Digital content is being viewed by hundreds of students thanks to quick response codes.
Schools reopened across the Indian state of Tamil Nadu on June 1 and data has shown that students are keen on using the QR codes included in the revamped syllabus for the new textbooks for Classes I, VI and IX, reported The Hindu.
The new access to digital content is hosted on DIKSHA.
The online content accessed via QR codes within the textbooks is hosted on the national digital platform of the Ministry of Human Resource Development, known as DIKSHA.
From June 1 to June 11, the number of times content was viewed using these unique bar codes was 938,779. There were 379,205 distinct users and the total DIKSHA App downloads were 89,006. The most viewed at more than 25,000 times was “Aalamarathil Vlayadu.”
Students can use any Android-compatible QR codes scanner to link to the portal.
The online resources that are hosted on the DIKSHA platform were created by the School Education Department. Students can link to the portal to access content by downloading the DIKSHA app or they can use any QR code scanner available on Android mobile phones to link to it.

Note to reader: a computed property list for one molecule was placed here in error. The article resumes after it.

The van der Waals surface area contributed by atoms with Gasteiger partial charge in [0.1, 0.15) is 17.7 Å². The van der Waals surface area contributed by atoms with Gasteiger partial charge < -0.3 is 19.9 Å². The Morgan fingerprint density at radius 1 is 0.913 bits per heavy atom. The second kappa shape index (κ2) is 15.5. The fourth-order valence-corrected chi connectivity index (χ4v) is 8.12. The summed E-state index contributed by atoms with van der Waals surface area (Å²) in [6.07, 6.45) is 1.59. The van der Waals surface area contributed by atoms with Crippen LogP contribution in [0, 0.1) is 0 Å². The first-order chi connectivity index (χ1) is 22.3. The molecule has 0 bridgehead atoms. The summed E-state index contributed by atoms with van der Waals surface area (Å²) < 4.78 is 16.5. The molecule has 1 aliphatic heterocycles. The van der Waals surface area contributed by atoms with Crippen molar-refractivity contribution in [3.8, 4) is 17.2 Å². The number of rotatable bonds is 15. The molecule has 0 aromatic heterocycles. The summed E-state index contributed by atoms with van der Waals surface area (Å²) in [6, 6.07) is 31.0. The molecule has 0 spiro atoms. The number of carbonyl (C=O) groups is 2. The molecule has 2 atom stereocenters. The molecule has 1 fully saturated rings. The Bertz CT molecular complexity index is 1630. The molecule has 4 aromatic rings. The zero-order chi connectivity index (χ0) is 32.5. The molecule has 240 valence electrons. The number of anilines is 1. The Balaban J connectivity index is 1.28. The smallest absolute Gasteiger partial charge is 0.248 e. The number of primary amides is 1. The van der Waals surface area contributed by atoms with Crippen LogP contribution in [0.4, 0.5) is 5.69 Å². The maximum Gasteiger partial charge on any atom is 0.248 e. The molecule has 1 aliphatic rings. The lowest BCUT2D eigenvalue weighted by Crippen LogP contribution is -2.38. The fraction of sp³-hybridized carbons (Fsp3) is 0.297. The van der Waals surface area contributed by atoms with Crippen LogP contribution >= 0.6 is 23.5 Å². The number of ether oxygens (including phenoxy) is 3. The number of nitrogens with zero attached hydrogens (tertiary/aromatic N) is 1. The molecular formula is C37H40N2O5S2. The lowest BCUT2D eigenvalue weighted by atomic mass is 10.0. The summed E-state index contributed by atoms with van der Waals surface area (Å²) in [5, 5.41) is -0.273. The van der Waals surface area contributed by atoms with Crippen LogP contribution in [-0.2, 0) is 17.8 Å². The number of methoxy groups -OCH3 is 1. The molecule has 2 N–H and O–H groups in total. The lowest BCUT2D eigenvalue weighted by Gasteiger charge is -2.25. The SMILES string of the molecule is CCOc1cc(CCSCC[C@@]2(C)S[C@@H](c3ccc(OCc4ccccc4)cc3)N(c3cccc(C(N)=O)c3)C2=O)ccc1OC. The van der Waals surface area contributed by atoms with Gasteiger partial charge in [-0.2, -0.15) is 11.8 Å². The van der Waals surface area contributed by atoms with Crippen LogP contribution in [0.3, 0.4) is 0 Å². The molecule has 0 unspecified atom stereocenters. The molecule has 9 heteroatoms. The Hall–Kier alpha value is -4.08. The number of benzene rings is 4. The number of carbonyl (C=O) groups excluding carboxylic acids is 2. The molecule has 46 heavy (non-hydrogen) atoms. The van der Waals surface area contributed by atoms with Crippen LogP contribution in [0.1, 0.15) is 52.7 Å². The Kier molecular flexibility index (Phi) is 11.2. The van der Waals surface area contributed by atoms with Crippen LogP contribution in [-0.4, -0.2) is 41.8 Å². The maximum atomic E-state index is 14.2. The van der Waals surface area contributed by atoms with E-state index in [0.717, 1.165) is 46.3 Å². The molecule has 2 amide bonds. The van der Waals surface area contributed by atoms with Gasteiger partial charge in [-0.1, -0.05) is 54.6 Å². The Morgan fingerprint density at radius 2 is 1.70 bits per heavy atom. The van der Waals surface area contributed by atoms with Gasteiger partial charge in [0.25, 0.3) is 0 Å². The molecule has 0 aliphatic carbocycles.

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“The massive response to QR codes indicates several basic parameters are quite strong in the State such as reasonable e-literacy and exposure to online content among students and teachers,” said a senior official from the department, as quoted by The Hindu.
“The hosting of content for Classes I, VI, and IX as part of the new textbooks and revamped syllabus has meant that Tamil Nadu has also emerged as one of the States in the forefront of providing digital content for students and teachers,” the senior official added.
This isn’t the first time quick response codes have been used within India’s education system. QR Code press reported recently that Delhi University administration used these codes to help new college applicants discover the appropriate colleges, departments and institutes, part of Delhi University.
As for Tamil Nadu, in addition to the textbook QR codes that link to online resources, the education department is also working to build a digital repository of video lessons from both teachers and subject experts. The videos will be in Tamil with English subtitles first and the intention is to make these video lessons available to all classes.